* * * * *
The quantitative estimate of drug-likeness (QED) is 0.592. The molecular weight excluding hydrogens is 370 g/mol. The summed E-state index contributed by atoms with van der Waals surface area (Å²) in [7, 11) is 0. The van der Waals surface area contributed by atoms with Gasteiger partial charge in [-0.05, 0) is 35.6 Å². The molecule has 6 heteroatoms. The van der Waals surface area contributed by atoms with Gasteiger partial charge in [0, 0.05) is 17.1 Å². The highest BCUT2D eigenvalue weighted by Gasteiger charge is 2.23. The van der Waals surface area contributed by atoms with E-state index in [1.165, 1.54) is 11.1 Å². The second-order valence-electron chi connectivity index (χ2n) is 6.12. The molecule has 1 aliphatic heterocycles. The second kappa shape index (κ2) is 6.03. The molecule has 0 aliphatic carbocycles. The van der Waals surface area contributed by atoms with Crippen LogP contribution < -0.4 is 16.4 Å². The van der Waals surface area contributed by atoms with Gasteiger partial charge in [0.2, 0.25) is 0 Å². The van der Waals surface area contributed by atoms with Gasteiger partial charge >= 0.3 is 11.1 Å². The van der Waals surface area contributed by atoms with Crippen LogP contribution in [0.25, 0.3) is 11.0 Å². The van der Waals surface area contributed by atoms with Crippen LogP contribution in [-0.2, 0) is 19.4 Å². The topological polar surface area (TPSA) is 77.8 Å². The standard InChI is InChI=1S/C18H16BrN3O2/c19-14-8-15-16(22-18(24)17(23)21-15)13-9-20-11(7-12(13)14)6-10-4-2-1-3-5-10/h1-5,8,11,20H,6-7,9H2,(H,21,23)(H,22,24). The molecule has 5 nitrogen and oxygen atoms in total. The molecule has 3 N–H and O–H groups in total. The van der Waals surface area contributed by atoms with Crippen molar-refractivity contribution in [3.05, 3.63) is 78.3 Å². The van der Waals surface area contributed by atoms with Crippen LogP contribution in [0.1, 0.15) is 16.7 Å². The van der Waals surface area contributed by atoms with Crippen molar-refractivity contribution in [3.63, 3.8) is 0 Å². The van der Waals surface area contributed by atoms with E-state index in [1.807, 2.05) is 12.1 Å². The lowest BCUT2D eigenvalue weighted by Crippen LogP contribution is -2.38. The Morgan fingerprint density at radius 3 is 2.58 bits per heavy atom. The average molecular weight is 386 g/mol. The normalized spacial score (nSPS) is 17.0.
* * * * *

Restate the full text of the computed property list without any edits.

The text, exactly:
The quantitative estimate of drug-likeness (QED) is 0.592. The molecular weight excluding hydrogens is 370 g/mol. The summed E-state index contributed by atoms with van der Waals surface area (Å²) in [7, 11) is 0. The van der Waals surface area contributed by atoms with Gasteiger partial charge in [-0.05, 0) is 35.6 Å². The molecule has 6 heteroatoms. The van der Waals surface area contributed by atoms with Gasteiger partial charge in [0, 0.05) is 17.1 Å². The highest BCUT2D eigenvalue weighted by Gasteiger charge is 2.23. The van der Waals surface area contributed by atoms with E-state index in [1.165, 1.54) is 11.1 Å². The second-order valence-electron chi connectivity index (χ2n) is 6.12. The molecule has 1 aliphatic heterocycles. The second kappa shape index (κ2) is 6.03. The molecule has 0 aliphatic carbocycles. The van der Waals surface area contributed by atoms with Crippen LogP contribution < -0.4 is 16.4 Å². The van der Waals surface area contributed by atoms with Gasteiger partial charge in [0.2, 0.25) is 0 Å². The van der Waals surface area contributed by atoms with Gasteiger partial charge >= 0.3 is 11.1 Å². The van der Waals surface area contributed by atoms with Crippen LogP contribution in [0.25, 0.3) is 11.0 Å². The van der Waals surface area contributed by atoms with Crippen LogP contribution in [-0.2, 0) is 19.4 Å². The topological polar surface area (TPSA) is 77.8 Å². The standard InChI is InChI=1S/C18H16BrN3O2/c19-14-8-15-16(22-18(24)17(23)21-15)13-9-20-11(7-12(13)14)6-10-4-2-1-3-5-10/h1-5,8,11,20H,6-7,9H2,(H,21,23)(H,22,24). The molecule has 5 nitrogen and oxygen atoms in total. The molecule has 3 N–H and O–H groups in total. The van der Waals surface area contributed by atoms with Crippen molar-refractivity contribution in [3.05, 3.63) is 78.3 Å². The van der Waals surface area contributed by atoms with Crippen LogP contribution in [0.1, 0.15) is 16.7 Å². The van der Waals surface area contributed by atoms with Crippen molar-refractivity contribution in [3.63, 3.8) is 0 Å². The van der Waals surface area contributed by atoms with E-state index in [1.807, 2.05) is 12.1 Å². The lowest BCUT2D eigenvalue weighted by Crippen LogP contribution is -2.38. The Morgan fingerprint density at radius 3 is 2.58 bits per heavy atom. The average molecular weight is 386 g/mol. The normalized spacial score (nSPS) is 17.0.